Frustrations about Follicle Count and Size

I share a frustrating update about my follicle count and size during this IVF stimulation phase. I remind myself to breathe and stay here because the future is unknown…no one knows the end of my story yet.


Frickin' Follicles

The brain fog up in here is super dense today, y’all.

(I don’t normally say “y’all.” The brain fog made me do it.)

The words are all fuzzy and my thoughts are slow. It almost feels as though English is my second language. Formulating sentences takes that much more concentrated effort. I wish I could just word-vomit like I usually do…well, hopefully it’s beautiful and interesting word-vomit. 

(I probably shouldn’t say word-vomit. Especially not twice. Definitely not thrice. The brain fog made me do it.)

Cory and me after our first morning of injections

Cory and me after our first morning of injections

The medications are screwing with my mind. I have so much I want to share about what has been happening to us these past few days, but the energy is just not there. It’s not. And on top of my fatigue, I just got some less than stellar news.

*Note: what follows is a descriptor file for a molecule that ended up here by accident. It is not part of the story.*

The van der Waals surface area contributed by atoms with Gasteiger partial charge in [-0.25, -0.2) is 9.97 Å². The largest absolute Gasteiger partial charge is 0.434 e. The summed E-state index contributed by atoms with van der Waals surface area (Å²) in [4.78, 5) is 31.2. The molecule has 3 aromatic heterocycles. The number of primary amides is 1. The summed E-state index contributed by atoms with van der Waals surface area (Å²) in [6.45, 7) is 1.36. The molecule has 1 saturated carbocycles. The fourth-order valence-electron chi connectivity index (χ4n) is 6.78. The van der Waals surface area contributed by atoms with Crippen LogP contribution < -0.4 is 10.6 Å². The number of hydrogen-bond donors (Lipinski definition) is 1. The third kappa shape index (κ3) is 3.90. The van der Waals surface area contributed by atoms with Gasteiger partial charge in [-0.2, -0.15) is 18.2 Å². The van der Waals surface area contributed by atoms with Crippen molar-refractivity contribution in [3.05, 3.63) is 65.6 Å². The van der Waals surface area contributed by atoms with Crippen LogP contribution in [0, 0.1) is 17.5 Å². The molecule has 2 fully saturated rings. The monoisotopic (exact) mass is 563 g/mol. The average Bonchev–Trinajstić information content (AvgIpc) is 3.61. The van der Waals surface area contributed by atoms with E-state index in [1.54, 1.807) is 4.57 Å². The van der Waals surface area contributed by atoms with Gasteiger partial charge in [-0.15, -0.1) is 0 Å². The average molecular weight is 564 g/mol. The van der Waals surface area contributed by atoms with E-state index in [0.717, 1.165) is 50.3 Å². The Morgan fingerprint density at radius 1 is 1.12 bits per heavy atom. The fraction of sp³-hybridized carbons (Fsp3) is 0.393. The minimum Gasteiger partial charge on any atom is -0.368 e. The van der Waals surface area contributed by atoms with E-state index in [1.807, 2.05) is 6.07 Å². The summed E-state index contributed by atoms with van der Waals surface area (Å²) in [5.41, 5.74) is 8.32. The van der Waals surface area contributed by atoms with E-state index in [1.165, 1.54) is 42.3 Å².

Yesterday afternoon, an IVF nurse called me with my results from my blood work and ultrasound from earlier that day. I found out that I have four follicles in my left ovary and eight follicles in my right ovary. 12 total – sounds great, right? Well, size matters (my inner teenage boy really enjoyed that sentence). My follicles aren’t as big as they should be. By the way, this is only my conjecture. The nurse didn’t actually say these words.

Only two of the twelve follicles are 10 mm, a good size. The other eight are 7 mm or smaller, not that great. I need at least four follicles to be 16+ mm by next Thursday in order to go through with the egg retrieval on Friday/Saturday. If I don’t have the minimum amount of mature enough follicles, we abort mission. All the injections would be for nothing, and we’d have to start all over again (if we decided to try again).